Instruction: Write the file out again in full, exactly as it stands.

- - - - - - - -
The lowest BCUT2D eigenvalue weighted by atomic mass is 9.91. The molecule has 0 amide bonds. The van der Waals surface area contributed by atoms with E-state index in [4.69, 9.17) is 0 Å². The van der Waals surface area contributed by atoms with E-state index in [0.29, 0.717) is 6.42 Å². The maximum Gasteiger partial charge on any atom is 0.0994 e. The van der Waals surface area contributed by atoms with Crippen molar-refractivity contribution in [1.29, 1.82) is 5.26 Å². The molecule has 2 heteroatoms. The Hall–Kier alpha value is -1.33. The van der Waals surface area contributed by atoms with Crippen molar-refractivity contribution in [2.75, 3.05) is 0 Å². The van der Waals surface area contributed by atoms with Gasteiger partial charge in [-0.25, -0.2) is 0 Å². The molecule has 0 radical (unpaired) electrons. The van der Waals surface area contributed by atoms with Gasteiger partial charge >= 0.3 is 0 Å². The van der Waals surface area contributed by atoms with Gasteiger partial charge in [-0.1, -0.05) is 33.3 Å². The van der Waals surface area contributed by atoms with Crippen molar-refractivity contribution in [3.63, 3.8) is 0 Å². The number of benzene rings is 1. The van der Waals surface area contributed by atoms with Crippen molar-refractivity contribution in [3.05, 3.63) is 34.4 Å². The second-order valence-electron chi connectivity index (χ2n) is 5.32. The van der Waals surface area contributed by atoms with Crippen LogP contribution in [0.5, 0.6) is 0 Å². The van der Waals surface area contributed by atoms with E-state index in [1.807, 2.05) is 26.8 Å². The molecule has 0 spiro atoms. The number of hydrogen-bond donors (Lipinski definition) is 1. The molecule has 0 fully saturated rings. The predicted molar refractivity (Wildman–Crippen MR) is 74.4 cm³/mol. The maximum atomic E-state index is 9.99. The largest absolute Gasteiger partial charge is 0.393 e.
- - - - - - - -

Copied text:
The lowest BCUT2D eigenvalue weighted by atomic mass is 9.91. The molecule has 0 amide bonds. The van der Waals surface area contributed by atoms with E-state index in [4.69, 9.17) is 0 Å². The van der Waals surface area contributed by atoms with E-state index in [0.29, 0.717) is 6.42 Å². The maximum Gasteiger partial charge on any atom is 0.0994 e. The van der Waals surface area contributed by atoms with Crippen molar-refractivity contribution in [1.29, 1.82) is 5.26 Å². The molecule has 2 heteroatoms. The Hall–Kier alpha value is -1.33. The van der Waals surface area contributed by atoms with Crippen molar-refractivity contribution in [2.75, 3.05) is 0 Å². The van der Waals surface area contributed by atoms with Gasteiger partial charge in [-0.25, -0.2) is 0 Å². The molecule has 0 radical (unpaired) electrons. The van der Waals surface area contributed by atoms with Gasteiger partial charge >= 0.3 is 0 Å². The van der Waals surface area contributed by atoms with Gasteiger partial charge in [-0.1, -0.05) is 33.3 Å². The van der Waals surface area contributed by atoms with Crippen molar-refractivity contribution in [3.63, 3.8) is 0 Å². The number of benzene rings is 1. The van der Waals surface area contributed by atoms with Crippen molar-refractivity contribution in [3.05, 3.63) is 34.4 Å². The second-order valence-electron chi connectivity index (χ2n) is 5.32. The van der Waals surface area contributed by atoms with Crippen LogP contribution in [0.5, 0.6) is 0 Å². The van der Waals surface area contributed by atoms with E-state index in [1.807, 2.05) is 26.8 Å². The molecule has 0 spiro atoms. The number of hydrogen-bond donors (Lipinski definition) is 1. The molecule has 0 fully saturated rings. The predicted molar refractivity (Wildman–Crippen MR) is 74.4 cm³/mol. The maximum atomic E-state index is 9.99. The largest absolute Gasteiger partial charge is 0.393 e.